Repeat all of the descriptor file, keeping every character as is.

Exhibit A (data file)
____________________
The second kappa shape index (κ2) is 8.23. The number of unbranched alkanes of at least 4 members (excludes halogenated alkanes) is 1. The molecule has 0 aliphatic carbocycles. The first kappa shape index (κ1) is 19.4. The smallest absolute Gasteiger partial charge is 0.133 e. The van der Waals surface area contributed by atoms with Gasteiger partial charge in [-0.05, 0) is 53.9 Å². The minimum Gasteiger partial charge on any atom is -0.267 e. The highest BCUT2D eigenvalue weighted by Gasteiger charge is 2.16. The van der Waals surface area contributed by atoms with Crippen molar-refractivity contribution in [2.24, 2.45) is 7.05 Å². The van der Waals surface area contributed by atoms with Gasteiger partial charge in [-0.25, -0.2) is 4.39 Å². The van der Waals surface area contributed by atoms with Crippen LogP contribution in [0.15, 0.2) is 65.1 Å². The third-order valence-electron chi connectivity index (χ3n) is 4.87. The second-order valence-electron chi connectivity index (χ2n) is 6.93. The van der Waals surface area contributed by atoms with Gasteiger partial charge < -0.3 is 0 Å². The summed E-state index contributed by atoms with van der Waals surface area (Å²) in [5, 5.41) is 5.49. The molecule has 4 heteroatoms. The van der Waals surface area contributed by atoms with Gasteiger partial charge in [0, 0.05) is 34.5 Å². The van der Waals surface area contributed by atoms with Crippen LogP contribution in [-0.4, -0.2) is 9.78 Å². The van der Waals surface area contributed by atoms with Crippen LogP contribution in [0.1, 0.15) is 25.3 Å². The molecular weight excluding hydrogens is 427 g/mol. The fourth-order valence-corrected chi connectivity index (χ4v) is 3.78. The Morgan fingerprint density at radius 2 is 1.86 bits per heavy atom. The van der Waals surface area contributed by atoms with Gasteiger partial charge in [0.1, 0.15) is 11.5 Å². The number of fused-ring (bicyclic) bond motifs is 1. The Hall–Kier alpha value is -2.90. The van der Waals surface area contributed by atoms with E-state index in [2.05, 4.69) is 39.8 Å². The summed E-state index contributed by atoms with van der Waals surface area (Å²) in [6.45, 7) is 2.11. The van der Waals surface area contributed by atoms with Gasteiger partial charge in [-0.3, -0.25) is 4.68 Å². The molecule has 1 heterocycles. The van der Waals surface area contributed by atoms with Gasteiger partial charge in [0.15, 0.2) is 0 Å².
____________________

The second kappa shape index (κ2) is 8.23. The number of unbranched alkanes of at least 4 members (excludes halogenated alkanes) is 1. The molecule has 0 aliphatic carbocycles. The first kappa shape index (κ1) is 19.4. The smallest absolute Gasteiger partial charge is 0.133 e. The van der Waals surface area contributed by atoms with Gasteiger partial charge in [-0.05, 0) is 53.9 Å². The minimum Gasteiger partial charge on any atom is -0.267 e. The highest BCUT2D eigenvalue weighted by Gasteiger charge is 2.16. The van der Waals surface area contributed by atoms with Crippen molar-refractivity contribution in [2.24, 2.45) is 7.05 Å². The van der Waals surface area contributed by atoms with Gasteiger partial charge in [-0.25, -0.2) is 4.39 Å². The van der Waals surface area contributed by atoms with Crippen LogP contribution in [0.15, 0.2) is 65.1 Å². The third-order valence-electron chi connectivity index (χ3n) is 4.87. The second-order valence-electron chi connectivity index (χ2n) is 6.93. The van der Waals surface area contributed by atoms with Gasteiger partial charge < -0.3 is 0 Å². The summed E-state index contributed by atoms with van der Waals surface area (Å²) in [5, 5.41) is 5.49. The molecule has 4 heteroatoms. The van der Waals surface area contributed by atoms with Gasteiger partial charge in [0, 0.05) is 34.5 Å². The van der Waals surface area contributed by atoms with Crippen LogP contribution in [-0.4, -0.2) is 9.78 Å². The van der Waals surface area contributed by atoms with Crippen LogP contribution in [0.1, 0.15) is 25.3 Å². The molecular weight excluding hydrogens is 427 g/mol. The fourth-order valence-corrected chi connectivity index (χ4v) is 3.78. The Morgan fingerprint density at radius 2 is 1.86 bits per heavy atom. The van der Waals surface area contributed by atoms with Gasteiger partial charge in [0.1, 0.15) is 11.5 Å². The number of fused-ring (bicyclic) bond motifs is 1. The Hall–Kier alpha value is -2.90. The van der Waals surface area contributed by atoms with E-state index in [2.05, 4.69) is 39.8 Å². The summed E-state index contributed by atoms with van der Waals surface area (Å²) in [6.45, 7) is 2.11. The van der Waals surface area contributed by atoms with Gasteiger partial charge in [-0.3, -0.25) is 4.68 Å². The molecule has 1 heterocycles. The van der Waals surface area contributed by atoms with Gasteiger partial charge in [0.15, 0.2) is 0 Å².